I was very proud of my Mommy skills today!
Even as my 3 year old took off his shorts and threw them across the store as we walked out!

Wednesday, June 22, 2011

The Perfect Library

This evening we went to the Arlington Central Library so that Cole and Danielle could hear a presentation by the Arlington Archosaur Association about the dinosaur fossils they are currently excavating.  Cole, at 11, is still certain that he wants to study palentology. 
Once they were signed in, I took Leo upstairs to the children's library to wait on them.  I love that the children's library is seperated from the rest of the library, because children are going to be loud.  Even their inside voices are loud. The room is decorated in bold, primary colors.   Literature-rich accents and pictures are everywhere.  A row of computers at little tables are available for young visitors, with every seat filled.
As soon as we got inside, Leo headed to the back to find a puzzle.  My kids love puzzles, and like reading and dinosaur research, I encourage it completely! Puzzles encourage problem solving and recognition, both early reading skills.  Perfect toys for toddlers and pre-schoolers in a library.  When the puzzles weren't in their usual place, we went up front and asked the very nice librarian where they were.  I actually made Leo ask, trying to encourage independence in him.  She told us that they were going through and getting rid of alot of the toys in the library, and the puzzles were probably gone.  She then offered a box of foam blocks to my sad faced little guy.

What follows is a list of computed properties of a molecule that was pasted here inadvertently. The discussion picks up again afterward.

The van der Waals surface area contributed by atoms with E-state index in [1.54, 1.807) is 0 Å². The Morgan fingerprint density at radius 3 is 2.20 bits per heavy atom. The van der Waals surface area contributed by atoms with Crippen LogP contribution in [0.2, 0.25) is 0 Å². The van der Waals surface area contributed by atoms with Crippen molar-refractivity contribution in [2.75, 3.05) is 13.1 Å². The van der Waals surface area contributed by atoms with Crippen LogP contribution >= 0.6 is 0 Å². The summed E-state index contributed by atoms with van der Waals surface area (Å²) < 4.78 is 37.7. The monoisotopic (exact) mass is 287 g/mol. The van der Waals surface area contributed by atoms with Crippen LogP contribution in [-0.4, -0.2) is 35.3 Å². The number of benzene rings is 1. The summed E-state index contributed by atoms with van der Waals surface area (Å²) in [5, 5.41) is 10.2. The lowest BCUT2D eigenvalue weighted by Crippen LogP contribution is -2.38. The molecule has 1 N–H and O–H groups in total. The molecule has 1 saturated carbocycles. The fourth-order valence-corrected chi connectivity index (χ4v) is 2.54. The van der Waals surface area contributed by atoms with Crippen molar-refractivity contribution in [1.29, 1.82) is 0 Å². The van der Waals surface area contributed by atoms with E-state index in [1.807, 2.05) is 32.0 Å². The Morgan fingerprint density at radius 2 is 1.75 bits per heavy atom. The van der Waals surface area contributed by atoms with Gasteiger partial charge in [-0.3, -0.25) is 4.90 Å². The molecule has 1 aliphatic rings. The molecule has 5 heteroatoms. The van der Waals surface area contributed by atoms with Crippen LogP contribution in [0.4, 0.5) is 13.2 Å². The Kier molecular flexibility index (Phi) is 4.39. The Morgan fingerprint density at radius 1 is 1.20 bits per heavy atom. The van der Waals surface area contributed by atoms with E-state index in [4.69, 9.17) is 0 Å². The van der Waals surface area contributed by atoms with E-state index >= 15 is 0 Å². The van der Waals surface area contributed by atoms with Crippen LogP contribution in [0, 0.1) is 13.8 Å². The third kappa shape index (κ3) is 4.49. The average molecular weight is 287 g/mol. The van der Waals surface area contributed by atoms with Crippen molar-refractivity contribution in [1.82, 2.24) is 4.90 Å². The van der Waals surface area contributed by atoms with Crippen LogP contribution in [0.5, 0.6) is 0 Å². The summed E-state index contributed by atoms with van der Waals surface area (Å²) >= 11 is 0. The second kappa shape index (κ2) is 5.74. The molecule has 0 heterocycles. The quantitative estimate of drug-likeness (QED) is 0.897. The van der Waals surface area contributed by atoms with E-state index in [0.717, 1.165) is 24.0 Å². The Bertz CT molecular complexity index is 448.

We took the blocks to the tiered seating area where storytime is offered once a week.  Leo and his new little friends, who came running when they saw him walking with a tub of blocks, built towers and sorted them by colors and shapes.  I was leafing through an American Girl book, which the branch has a wonderful selection of, but not really given the chance to get involved because I needed to constantly remind them to keep their voices down and assure other parents that it was okay for them to do something besides read in the library.  I thought about libraries in general.  I found myself daydreaming about what I think would be the perfect children's library....